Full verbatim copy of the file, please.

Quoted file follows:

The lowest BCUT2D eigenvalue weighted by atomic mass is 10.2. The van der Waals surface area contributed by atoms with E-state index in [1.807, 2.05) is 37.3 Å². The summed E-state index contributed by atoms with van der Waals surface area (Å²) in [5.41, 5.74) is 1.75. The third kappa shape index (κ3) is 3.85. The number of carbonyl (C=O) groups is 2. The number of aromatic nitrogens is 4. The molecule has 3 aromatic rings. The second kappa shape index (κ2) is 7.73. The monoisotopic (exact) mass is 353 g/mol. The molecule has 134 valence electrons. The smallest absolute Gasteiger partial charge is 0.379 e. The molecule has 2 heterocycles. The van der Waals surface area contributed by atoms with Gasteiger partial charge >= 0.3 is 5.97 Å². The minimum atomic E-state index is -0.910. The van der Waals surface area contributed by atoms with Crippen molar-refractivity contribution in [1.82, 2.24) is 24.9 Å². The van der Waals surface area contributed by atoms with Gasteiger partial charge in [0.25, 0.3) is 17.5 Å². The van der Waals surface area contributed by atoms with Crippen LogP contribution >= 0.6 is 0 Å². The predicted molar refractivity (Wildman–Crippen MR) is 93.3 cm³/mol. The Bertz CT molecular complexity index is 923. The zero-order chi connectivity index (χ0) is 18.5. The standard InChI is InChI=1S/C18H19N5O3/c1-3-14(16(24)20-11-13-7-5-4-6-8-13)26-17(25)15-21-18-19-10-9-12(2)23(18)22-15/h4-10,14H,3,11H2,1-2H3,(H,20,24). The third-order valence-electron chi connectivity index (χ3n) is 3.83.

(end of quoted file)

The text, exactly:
The lowest BCUT2D eigenvalue weighted by atomic mass is 10.2. The van der Waals surface area contributed by atoms with E-state index in [1.807, 2.05) is 37.3 Å². The summed E-state index contributed by atoms with van der Waals surface area (Å²) in [5.41, 5.74) is 1.75. The third kappa shape index (κ3) is 3.85. The number of carbonyl (C=O) groups is 2. The number of aromatic nitrogens is 4. The molecule has 3 aromatic rings. The second kappa shape index (κ2) is 7.73. The monoisotopic (exact) mass is 353 g/mol. The molecule has 134 valence electrons. The smallest absolute Gasteiger partial charge is 0.379 e. The molecule has 2 heterocycles. The van der Waals surface area contributed by atoms with Gasteiger partial charge >= 0.3 is 5.97 Å². The minimum atomic E-state index is -0.910. The van der Waals surface area contributed by atoms with Crippen molar-refractivity contribution in [1.82, 2.24) is 24.9 Å². The van der Waals surface area contributed by atoms with Gasteiger partial charge in [0.25, 0.3) is 17.5 Å². The van der Waals surface area contributed by atoms with Crippen LogP contribution >= 0.6 is 0 Å². The predicted molar refractivity (Wildman–Crippen MR) is 93.3 cm³/mol. The Bertz CT molecular complexity index is 923. The zero-order chi connectivity index (χ0) is 18.5. The standard InChI is InChI=1S/C18H19N5O3/c1-3-14(16(24)20-11-13-7-5-4-6-8-13)26-17(25)15-21-18-19-10-9-12(2)23(18)22-15/h4-10,14H,3,11H2,1-2H3,(H,20,24). The third-order valence-electron chi connectivity index (χ3n) is 3.83.